Anywho....  I did this once....  last week....  and it's going to be attempted again, soon...  

My thoughts are to grind my own fresh chuck and add seasonings and spices to the meat BEFORE grinding...   gently pack the meat into patty shapes, maybe using some sort of ring sitting on waxed paper...  freeze if necessary on a sheet pan..... save for that special occasion....   like a midnight snack...   with griddled onions and griddled  asparagus...    maybe some shrooms...

 

Well I'm hungry now.... I've got some home made turkey soup on the stove...

post #7 of 11
What Dave says is ideal, it is best to cook fresh pressed burgers on a flat top.

Alternatively if you use a higher fat content of beef, sitting them in the fridge lets the fat get nice and hard so they stick together really well. I personally don't like using eggs or bread crumbs for a filler/binder.

You can use parchment/wax/butcher paper as well


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post #8 of 11
Oh yeah, you can't flip too early on the grill either, that will be a quick killer ;).


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post #9 of 11
Quote:
Originally Posted by PianoV View Post


Thanks for the reply. I ended up grinding it again through the 3/16" plate. I might try the coarser grind next time - it really did look okay.

I had one problem with my burgers - they fell apart. From what I read, it is recommended to handle them minimally - so I did - but they fell apart during cooking. What do I need to do to bind them together better?

Thanks.

What was your fat content? I grind all of our burger and for hamburgers I shoot for 80/20. I trim all the fat from the meat prior to grinding. Then grind the meat and fat seperately. Then I weight the meat and add back in the appropriate amount of fat.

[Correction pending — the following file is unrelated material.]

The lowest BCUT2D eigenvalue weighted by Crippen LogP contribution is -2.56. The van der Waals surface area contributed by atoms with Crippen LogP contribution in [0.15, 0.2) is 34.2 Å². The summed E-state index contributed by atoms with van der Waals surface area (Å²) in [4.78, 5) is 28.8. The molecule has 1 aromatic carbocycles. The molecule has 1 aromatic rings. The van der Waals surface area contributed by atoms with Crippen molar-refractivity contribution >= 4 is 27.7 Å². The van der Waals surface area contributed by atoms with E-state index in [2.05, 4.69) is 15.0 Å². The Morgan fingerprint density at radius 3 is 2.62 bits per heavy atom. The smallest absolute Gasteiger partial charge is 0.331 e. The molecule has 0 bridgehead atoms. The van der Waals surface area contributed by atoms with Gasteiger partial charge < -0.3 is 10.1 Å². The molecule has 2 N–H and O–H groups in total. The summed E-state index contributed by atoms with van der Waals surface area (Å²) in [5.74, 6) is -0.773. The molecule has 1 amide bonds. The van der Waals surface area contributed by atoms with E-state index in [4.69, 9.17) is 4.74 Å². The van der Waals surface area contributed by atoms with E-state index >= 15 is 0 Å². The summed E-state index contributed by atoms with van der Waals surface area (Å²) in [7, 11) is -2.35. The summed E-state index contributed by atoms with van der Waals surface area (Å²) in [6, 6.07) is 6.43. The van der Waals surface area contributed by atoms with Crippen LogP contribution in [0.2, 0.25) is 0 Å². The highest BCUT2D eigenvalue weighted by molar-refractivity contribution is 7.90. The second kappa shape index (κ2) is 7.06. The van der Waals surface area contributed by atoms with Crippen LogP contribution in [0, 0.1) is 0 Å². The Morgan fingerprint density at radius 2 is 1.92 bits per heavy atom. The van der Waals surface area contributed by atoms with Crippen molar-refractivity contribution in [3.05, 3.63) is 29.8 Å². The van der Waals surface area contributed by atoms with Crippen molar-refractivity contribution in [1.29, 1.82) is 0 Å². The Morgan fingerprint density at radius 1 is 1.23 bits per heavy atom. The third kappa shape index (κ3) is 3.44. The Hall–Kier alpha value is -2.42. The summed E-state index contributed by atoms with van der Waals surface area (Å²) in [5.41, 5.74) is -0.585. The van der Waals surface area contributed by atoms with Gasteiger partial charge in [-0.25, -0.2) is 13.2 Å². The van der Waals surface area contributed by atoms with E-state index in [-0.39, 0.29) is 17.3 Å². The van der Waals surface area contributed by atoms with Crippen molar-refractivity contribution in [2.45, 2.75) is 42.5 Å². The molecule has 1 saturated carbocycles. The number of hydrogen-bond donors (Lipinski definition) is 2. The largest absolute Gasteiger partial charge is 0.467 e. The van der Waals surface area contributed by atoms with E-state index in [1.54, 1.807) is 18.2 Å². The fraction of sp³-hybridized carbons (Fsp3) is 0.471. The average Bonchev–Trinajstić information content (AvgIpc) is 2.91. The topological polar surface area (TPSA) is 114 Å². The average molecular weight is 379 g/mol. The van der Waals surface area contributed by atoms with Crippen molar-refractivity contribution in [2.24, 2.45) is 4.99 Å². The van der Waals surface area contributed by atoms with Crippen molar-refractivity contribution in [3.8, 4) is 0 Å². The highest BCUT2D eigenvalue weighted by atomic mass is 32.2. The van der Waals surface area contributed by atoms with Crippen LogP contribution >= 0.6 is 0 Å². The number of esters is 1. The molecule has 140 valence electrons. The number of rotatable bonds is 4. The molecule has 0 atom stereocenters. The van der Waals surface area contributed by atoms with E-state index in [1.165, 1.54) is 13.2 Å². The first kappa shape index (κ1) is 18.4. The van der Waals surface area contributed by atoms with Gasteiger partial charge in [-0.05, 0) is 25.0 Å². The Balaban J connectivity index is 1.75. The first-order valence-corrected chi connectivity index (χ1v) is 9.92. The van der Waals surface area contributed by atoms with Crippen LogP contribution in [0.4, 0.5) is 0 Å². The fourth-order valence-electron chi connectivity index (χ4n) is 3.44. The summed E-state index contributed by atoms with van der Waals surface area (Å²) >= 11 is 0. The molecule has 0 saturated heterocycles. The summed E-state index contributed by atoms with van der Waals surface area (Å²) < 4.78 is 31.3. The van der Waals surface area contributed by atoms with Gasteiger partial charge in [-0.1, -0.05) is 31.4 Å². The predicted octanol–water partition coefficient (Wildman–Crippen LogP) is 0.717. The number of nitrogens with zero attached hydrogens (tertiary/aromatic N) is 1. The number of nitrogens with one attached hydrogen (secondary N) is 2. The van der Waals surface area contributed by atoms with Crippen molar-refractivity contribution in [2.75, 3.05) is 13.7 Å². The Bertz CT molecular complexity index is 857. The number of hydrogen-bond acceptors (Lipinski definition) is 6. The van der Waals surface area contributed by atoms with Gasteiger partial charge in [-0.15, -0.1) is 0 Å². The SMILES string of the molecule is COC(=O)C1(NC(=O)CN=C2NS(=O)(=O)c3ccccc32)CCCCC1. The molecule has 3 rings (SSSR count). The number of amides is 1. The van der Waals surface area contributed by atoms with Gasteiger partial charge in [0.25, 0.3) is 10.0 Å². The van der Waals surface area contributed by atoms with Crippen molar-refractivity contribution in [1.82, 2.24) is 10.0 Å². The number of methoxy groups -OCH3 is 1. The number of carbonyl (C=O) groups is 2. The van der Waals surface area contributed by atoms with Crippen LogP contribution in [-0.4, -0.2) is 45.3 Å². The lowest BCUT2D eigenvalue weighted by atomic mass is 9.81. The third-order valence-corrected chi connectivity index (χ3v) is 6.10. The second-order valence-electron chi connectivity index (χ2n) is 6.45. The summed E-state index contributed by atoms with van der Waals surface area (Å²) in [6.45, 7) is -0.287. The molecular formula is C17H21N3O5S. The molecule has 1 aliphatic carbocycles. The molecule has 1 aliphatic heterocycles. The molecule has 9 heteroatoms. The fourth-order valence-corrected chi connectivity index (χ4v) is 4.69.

I really disagree with needing to use a flat top to get a great burger. Your fat content has to be right and you need to watch your cook time. An early flip will kill you.
post #10 of 11
Thread Starter 
Quote:
Originally Posted by dirtsailor2003 View Post


What was your fat content? I grind all of our burger and for hamburgers I shoot for 80/20. I trim all the fat from the meat prior to grinding. Then grind the meat and fat seperately. Then I weight the meat and add back in the appropriate amount of fat.

I really disagree with needing to use a flat top to get a great burger. Your fat content has to be right and you need to watch your cook time. An early flip will kill you.


I have no idea what the fat content was. I just ground up a chuck roast - it had a good little bit of fat on it - but I didn't measure it like you do. I don't think I flipped them too early as they were pretty much done through when I flipped them. Not at all what I intended to do.   :icon_sad: 

post #11 of 11

Cut the beef in 1-2" chunks. Grind the meat mixing fat and lean as you grind, adding some salt to the chunks helps with the bind later, lay it out on plastic in a 5" X whatever pile, roll tightly twisting the ends and rest overnight in the refer. The meat protein will bind together. Slice the log to desired thickness, remove plastic and cook...JJ